No second thoughts about Libya mission: MacKay 0
Canada's Defence Minister Peter MacKay. (REUTERS/Chris Wattie)
OTTAWA -- As Canadian officials condemn the terrorists who murdered four Americans in Libya, federal ministers say they have no regrets about helping topple dictator Moammar Gadhafi, and opening the door for radical Islamists to fill the void.
Despite Tuesday's attack, Defence Minister Peter MacKay says "on balance" there is progress in Libya.
"I think you have to look at the bigger picture here," MacKay said. "We no longer have a dictator, a regime in place, that was regularly perpetrating deliberate violence against an entire population."
The Royal Canadian Air Force played a key role in NATO's Libya mission in 2011.
The country has been in turmoil since Gadhafi's demise, and the new Libyan government has been unable to control extremists.
On Tuesday, gunmen were able to storm the American consulate in Benghazi, killing U.S. Ambassador Chris Stevens, 52, and three others.
That left Foreign Affairs Minister John Baird denouncing what he called senseless violence.
"It's an attack on diplomacy," Baird said during a brief teleconference from India. "We send out sympathies to the family and friends of the four American diplomats killed."
The NDP and Liberals also condemned the attack, while former Canadian ambassador to Libya Sandra McCardell issued a statement recognizing Stevens' work encouraging Libyan rebels.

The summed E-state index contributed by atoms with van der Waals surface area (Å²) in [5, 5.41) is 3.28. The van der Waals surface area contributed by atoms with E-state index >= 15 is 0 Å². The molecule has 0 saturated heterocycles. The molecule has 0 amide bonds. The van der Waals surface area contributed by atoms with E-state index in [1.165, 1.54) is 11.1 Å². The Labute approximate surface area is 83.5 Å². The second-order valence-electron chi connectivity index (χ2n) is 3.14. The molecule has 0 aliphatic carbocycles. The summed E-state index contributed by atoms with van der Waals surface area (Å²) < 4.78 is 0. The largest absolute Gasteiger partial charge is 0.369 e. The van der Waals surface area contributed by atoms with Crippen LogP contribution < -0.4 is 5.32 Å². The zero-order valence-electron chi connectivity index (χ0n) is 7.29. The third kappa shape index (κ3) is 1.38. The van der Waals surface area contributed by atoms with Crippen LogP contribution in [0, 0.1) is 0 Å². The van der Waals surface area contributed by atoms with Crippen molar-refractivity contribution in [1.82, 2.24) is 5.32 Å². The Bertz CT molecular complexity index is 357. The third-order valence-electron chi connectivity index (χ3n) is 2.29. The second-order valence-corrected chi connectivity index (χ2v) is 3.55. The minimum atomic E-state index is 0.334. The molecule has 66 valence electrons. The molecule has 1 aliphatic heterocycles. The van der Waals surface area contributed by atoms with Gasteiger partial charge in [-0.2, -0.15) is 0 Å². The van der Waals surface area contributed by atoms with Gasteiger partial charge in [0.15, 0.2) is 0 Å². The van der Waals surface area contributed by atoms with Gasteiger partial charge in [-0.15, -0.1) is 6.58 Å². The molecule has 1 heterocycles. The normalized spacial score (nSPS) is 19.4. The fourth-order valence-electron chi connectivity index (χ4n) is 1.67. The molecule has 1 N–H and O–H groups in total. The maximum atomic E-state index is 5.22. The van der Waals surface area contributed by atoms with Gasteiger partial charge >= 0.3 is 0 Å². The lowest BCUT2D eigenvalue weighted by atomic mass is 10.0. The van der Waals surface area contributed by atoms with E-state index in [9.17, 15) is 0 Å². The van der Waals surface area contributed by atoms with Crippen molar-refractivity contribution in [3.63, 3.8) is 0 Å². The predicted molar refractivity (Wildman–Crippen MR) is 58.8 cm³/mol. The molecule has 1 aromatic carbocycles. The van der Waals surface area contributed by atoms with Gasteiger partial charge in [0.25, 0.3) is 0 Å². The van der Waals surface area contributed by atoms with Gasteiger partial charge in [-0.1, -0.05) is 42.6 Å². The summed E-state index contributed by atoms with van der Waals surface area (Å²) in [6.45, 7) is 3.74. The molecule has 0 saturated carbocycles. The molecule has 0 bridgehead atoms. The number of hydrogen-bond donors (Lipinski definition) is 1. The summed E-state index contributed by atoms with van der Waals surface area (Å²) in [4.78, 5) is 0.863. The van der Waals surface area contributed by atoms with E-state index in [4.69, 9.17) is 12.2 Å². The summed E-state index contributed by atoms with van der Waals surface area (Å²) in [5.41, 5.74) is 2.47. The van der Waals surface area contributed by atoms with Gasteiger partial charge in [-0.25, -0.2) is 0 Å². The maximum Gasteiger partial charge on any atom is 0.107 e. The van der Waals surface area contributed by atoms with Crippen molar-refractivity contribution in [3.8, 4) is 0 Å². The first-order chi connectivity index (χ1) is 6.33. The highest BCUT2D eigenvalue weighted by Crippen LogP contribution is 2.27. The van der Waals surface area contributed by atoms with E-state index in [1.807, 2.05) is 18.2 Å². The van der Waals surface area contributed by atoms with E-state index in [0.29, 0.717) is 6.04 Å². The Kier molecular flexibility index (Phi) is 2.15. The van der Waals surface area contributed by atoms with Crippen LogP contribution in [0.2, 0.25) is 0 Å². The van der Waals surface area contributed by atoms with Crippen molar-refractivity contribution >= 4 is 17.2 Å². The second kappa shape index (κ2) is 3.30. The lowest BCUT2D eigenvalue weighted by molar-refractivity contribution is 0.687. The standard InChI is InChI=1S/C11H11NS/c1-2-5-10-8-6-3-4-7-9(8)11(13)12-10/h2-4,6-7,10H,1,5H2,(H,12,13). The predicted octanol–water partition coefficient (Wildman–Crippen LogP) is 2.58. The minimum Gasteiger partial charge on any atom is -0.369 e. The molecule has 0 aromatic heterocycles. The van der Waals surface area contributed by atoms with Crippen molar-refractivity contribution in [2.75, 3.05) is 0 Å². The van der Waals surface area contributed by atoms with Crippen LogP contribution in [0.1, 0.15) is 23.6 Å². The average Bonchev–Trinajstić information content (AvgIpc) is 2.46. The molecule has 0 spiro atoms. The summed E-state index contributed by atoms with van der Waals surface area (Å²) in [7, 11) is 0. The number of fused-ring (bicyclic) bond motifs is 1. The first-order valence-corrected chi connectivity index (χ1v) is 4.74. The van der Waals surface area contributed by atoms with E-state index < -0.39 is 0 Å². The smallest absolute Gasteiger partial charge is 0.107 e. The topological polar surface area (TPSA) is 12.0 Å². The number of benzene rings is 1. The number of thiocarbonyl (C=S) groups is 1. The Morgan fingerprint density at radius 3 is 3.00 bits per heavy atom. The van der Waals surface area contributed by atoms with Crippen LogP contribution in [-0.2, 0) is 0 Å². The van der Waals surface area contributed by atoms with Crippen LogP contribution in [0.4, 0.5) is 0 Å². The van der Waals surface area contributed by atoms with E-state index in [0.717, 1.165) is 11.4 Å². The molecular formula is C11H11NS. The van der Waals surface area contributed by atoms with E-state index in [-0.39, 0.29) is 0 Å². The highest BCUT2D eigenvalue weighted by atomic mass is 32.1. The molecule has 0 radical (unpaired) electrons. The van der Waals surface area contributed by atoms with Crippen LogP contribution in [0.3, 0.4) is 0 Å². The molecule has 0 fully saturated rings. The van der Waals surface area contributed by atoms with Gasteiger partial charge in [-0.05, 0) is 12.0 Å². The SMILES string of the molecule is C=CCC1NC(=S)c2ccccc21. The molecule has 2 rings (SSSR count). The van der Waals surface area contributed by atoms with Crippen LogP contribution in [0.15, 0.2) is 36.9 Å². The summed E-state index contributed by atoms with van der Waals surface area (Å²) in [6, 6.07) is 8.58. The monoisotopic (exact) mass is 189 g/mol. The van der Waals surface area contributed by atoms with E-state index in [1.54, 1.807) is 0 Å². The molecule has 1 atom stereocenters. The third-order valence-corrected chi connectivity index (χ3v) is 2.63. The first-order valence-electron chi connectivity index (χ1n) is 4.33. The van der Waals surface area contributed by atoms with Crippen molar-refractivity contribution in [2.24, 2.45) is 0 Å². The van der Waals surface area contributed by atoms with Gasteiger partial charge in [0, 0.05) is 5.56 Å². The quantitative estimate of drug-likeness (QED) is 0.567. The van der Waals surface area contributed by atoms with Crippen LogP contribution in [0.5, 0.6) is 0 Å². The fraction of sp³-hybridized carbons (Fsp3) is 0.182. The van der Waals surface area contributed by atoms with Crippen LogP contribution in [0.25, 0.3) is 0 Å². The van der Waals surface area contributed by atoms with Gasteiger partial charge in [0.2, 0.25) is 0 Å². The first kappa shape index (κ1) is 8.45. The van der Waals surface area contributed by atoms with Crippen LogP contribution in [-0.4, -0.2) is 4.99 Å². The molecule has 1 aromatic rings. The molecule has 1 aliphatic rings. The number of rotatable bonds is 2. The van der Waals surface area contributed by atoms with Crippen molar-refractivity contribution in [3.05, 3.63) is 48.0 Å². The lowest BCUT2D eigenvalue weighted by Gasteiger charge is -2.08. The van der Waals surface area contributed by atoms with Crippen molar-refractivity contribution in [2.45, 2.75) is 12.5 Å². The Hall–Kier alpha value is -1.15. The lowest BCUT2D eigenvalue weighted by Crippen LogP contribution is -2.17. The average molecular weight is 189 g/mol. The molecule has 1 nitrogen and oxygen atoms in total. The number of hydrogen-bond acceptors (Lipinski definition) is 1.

"From his experience in the region, he had an appreciation for the complexities of the Middle East, which he had drawn upon in his work following the Arab Spring," she said.
Even so, some fear the Arab Spring is turning into an Islamist Winter.
Dr. Walid Phares, a Middle East expert who advises U.S. Republican presidential candidate Mitt Romney, said Washington backed the wrong people after Gadhafi's ouster.
"Instead of allying themselves with civil society "¦ they partnered with the Muslim Brotherhood," Phares told Sun News Network. "That encourages the more extremist elements, such as the Salafists, and of course now Al-Qaida, to start attacks, not just against the United States, but even against the secular elements in this society."
The anti-American violence comes almost a year after Prime Minister Stephen Harper expressed hope for "peace and reconciliation" in Libya with Gadhafi gone.
-- with files from Kris Sims